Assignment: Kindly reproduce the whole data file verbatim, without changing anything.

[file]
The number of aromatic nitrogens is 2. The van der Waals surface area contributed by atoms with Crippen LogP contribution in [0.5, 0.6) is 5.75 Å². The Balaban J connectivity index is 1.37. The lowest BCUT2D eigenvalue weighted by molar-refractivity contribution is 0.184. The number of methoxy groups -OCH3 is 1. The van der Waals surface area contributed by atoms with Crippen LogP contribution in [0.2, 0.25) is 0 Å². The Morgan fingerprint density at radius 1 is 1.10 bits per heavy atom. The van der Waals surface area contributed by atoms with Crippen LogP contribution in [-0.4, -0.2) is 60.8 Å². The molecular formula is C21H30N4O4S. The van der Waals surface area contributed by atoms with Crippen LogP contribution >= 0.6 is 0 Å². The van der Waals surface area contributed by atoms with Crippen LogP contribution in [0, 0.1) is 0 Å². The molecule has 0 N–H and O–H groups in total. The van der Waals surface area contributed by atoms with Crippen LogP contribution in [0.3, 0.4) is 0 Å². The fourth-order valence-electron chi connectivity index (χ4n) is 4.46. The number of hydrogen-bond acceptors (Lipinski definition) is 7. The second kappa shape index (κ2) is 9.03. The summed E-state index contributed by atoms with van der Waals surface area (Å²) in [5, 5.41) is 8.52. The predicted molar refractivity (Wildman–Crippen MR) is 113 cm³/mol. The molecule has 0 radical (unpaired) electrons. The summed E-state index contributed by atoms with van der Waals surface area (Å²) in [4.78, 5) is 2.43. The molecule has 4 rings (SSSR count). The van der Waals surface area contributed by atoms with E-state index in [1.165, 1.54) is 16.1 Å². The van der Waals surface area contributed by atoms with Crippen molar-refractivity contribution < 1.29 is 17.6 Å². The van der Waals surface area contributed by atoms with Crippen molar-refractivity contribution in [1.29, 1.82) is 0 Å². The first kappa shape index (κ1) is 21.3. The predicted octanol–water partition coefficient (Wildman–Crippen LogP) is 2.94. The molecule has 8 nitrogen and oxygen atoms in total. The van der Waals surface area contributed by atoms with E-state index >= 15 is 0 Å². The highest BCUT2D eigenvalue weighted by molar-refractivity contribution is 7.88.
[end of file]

The number of aromatic nitrogens is 2. The van der Waals surface area contributed by atoms with Crippen LogP contribution in [0.5, 0.6) is 5.75 Å². The Balaban J connectivity index is 1.37. The lowest BCUT2D eigenvalue weighted by molar-refractivity contribution is 0.184. The number of methoxy groups -OCH3 is 1. The van der Waals surface area contributed by atoms with Crippen LogP contribution in [0.2, 0.25) is 0 Å². The Morgan fingerprint density at radius 1 is 1.10 bits per heavy atom. The van der Waals surface area contributed by atoms with Crippen LogP contribution in [-0.4, -0.2) is 60.8 Å². The molecular formula is C21H30N4O4S. The van der Waals surface area contributed by atoms with Crippen LogP contribution >= 0.6 is 0 Å². The van der Waals surface area contributed by atoms with Crippen LogP contribution in [0, 0.1) is 0 Å². The molecule has 0 N–H and O–H groups in total. The van der Waals surface area contributed by atoms with Crippen LogP contribution in [0.3, 0.4) is 0 Å². The fourth-order valence-electron chi connectivity index (χ4n) is 4.46. The number of hydrogen-bond acceptors (Lipinski definition) is 7. The second kappa shape index (κ2) is 9.03. The summed E-state index contributed by atoms with van der Waals surface area (Å²) in [5, 5.41) is 8.52. The predicted molar refractivity (Wildman–Crippen MR) is 113 cm³/mol. The molecule has 0 radical (unpaired) electrons. The summed E-state index contributed by atoms with van der Waals surface area (Å²) in [4.78, 5) is 2.43. The molecule has 4 rings (SSSR count). The van der Waals surface area contributed by atoms with E-state index in [1.165, 1.54) is 16.1 Å². The van der Waals surface area contributed by atoms with Crippen molar-refractivity contribution < 1.29 is 17.6 Å². The van der Waals surface area contributed by atoms with Crippen molar-refractivity contribution in [1.29, 1.82) is 0 Å². The first kappa shape index (κ1) is 21.3. The predicted octanol–water partition coefficient (Wildman–Crippen LogP) is 2.94. The molecule has 8 nitrogen and oxygen atoms in total. The van der Waals surface area contributed by atoms with E-state index >= 15 is 0 Å². The highest BCUT2D eigenvalue weighted by molar-refractivity contribution is 7.88.